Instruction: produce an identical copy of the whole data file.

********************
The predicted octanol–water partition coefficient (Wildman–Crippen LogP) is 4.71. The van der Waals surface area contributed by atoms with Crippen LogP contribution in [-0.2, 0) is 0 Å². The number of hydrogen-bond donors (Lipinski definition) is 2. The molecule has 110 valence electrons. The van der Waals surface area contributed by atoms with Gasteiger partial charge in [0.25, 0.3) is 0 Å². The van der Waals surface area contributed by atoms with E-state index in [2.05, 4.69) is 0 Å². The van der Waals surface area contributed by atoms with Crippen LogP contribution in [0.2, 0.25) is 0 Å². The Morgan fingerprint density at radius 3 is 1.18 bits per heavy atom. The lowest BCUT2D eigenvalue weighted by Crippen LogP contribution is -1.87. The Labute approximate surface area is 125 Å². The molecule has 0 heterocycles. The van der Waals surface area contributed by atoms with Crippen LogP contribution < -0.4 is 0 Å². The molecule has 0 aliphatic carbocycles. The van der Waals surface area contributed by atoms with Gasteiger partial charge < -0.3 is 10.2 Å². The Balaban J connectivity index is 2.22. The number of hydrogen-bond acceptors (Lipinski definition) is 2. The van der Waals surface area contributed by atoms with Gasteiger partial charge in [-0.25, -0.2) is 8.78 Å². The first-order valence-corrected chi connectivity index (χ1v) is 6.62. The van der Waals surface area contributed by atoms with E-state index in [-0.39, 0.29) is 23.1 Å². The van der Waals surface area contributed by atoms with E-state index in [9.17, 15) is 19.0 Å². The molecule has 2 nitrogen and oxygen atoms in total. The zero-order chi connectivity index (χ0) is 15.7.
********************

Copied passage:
The predicted octanol–water partition coefficient (Wildman–Crippen LogP) is 4.71. The van der Waals surface area contributed by atoms with Crippen LogP contribution in [-0.2, 0) is 0 Å². The number of hydrogen-bond donors (Lipinski definition) is 2. The molecule has 110 valence electrons. The van der Waals surface area contributed by atoms with Gasteiger partial charge in [0.25, 0.3) is 0 Å². The van der Waals surface area contributed by atoms with E-state index in [2.05, 4.69) is 0 Å². The van der Waals surface area contributed by atoms with Crippen LogP contribution in [0.2, 0.25) is 0 Å². The Morgan fingerprint density at radius 3 is 1.18 bits per heavy atom. The lowest BCUT2D eigenvalue weighted by Crippen LogP contribution is -1.87. The Labute approximate surface area is 125 Å². The molecule has 0 heterocycles. The van der Waals surface area contributed by atoms with Crippen LogP contribution < -0.4 is 0 Å². The molecule has 0 aliphatic carbocycles. The van der Waals surface area contributed by atoms with Gasteiger partial charge < -0.3 is 10.2 Å². The Balaban J connectivity index is 2.22. The number of hydrogen-bond acceptors (Lipinski definition) is 2. The van der Waals surface area contributed by atoms with Gasteiger partial charge in [-0.25, -0.2) is 8.78 Å². The first-order valence-corrected chi connectivity index (χ1v) is 6.62. The van der Waals surface area contributed by atoms with E-state index in [-0.39, 0.29) is 23.1 Å². The van der Waals surface area contributed by atoms with E-state index in [9.17, 15) is 19.0 Å². The molecule has 2 nitrogen and oxygen atoms in total. The zero-order chi connectivity index (χ0) is 15.7.